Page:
Facebook has been weathering a number of privacy-related storms lately, the most recent (at press time) being a new feature called "Instant Personalization", which allows partner websites - starting with Pandora, Yelp and Microsoft Docs - to personalize your experience based on the public info in your Facebook profile.
The two announcements together essentially mean that more user info is public, which means more partner sites - to potentially include advertisers and marketers - can mine that info for targeted services and ads. To be fair, Facebook has an opt-out process - but it's so strikingly laborious that the Electronic Frontier Foundation has a dedicated page with updates to guide people through it.
Here's the interesting part.
Many of my Facebook friends are unhappy with this, as well as every other Facebook privacy change that has arisen in the last year. And I find myself in the position of explaining to them - to their astonishment - that this is nothing new, and that Facebook is hardly the only company doing this. Odds are, so is their ISP or mobile operator. And if they're not, they're definitely looking at ways to get in on it. The mobile sector in particular has been keen on the idea for several years now, because of the wealth of context-aware customer data that can be transformed into lucrative new services with a premium on personalization for users and targeted marketing opportunities for advertisers.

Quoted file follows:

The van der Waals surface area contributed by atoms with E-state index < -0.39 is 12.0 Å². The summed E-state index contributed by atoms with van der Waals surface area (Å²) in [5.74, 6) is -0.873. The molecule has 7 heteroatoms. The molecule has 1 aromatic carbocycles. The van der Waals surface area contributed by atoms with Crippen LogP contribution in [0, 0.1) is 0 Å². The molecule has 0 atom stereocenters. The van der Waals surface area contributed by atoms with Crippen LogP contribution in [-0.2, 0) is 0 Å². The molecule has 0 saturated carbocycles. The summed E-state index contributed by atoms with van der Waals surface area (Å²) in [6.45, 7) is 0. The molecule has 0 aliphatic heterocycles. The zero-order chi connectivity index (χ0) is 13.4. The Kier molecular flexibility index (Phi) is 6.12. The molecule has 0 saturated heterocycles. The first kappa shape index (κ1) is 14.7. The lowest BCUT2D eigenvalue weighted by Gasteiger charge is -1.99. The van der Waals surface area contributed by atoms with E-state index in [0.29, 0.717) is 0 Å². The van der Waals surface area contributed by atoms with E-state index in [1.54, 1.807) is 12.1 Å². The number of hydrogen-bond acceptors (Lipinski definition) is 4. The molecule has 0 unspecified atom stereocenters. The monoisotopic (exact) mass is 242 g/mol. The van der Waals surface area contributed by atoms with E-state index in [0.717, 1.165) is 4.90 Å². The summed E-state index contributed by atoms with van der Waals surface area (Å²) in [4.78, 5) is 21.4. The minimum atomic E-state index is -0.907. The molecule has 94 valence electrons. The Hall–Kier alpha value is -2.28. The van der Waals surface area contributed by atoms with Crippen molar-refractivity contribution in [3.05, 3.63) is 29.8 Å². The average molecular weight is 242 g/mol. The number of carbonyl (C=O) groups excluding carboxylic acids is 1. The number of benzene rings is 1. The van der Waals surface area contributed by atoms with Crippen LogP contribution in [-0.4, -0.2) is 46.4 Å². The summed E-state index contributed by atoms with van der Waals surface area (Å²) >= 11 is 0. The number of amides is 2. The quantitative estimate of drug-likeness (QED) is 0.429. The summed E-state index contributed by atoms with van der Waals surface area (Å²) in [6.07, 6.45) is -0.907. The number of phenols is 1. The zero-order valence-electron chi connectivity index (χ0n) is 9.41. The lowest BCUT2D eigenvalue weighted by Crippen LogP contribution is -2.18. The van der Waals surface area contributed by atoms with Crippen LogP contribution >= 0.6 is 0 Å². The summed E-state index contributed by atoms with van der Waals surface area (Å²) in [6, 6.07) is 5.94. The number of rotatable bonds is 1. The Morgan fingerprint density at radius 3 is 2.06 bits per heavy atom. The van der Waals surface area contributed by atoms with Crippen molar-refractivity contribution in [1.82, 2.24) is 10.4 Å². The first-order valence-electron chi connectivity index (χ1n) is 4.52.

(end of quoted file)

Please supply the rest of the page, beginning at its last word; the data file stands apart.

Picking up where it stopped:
And there's ostensibly nothing wrong with any of that. Many cellcos already know from experience that users want personalized services and will gladly give up a little privacy in return for a tangible benefit. But many have also learned that trust is essential to making it work, and the starting point is to give people the chance to opt in, rather than forcing them to opt out - and if they do have to opt out, make it super-easy.
That's where Facebook is going drastically wrong. I'll be fair and assume its "deploy first, apologize later" strategy is based on the social networking axiom that value increases with mass usage. After all, Facebook's advertisers and website partners aren't going to be impressed with Instant Personalization unless the initial user base is, well, everyone on Facebook.
But making the advertisers happy at the expense of user satisfaction is at best risky and at worst stupid. Maybe Facebook is banking on the likelihood that its subscriber base won't suffer as a result. But the bad publicity could hurt future subscriber growth and encourage existing users to simply delete as much public info as possible, which devalues the entire proposition.
Ironically, the idea of, say, Pandora or other music services using your Facebook profile to automatically tailor your playlist is a good one that would probably go over well with music fans. Facebook undoubtedly feels people will appreciate what they're proposing more if they experience it for themselves first.
But the reality is that it's not just what you offer, but how you do it. And in an age where many people are learning the hard way that what you post online can get you in big trouble (and can be stolen and used against you), leveraging personal data requires more than just forcing a feature on people and saying, "Trust me, you'll love it."
However it plays out, the Facebook debacle should serve as a cautionary tale to any and all service providers hoping to leverage customer data to roll out personalized services: above all else, trust matters, and trust is earned.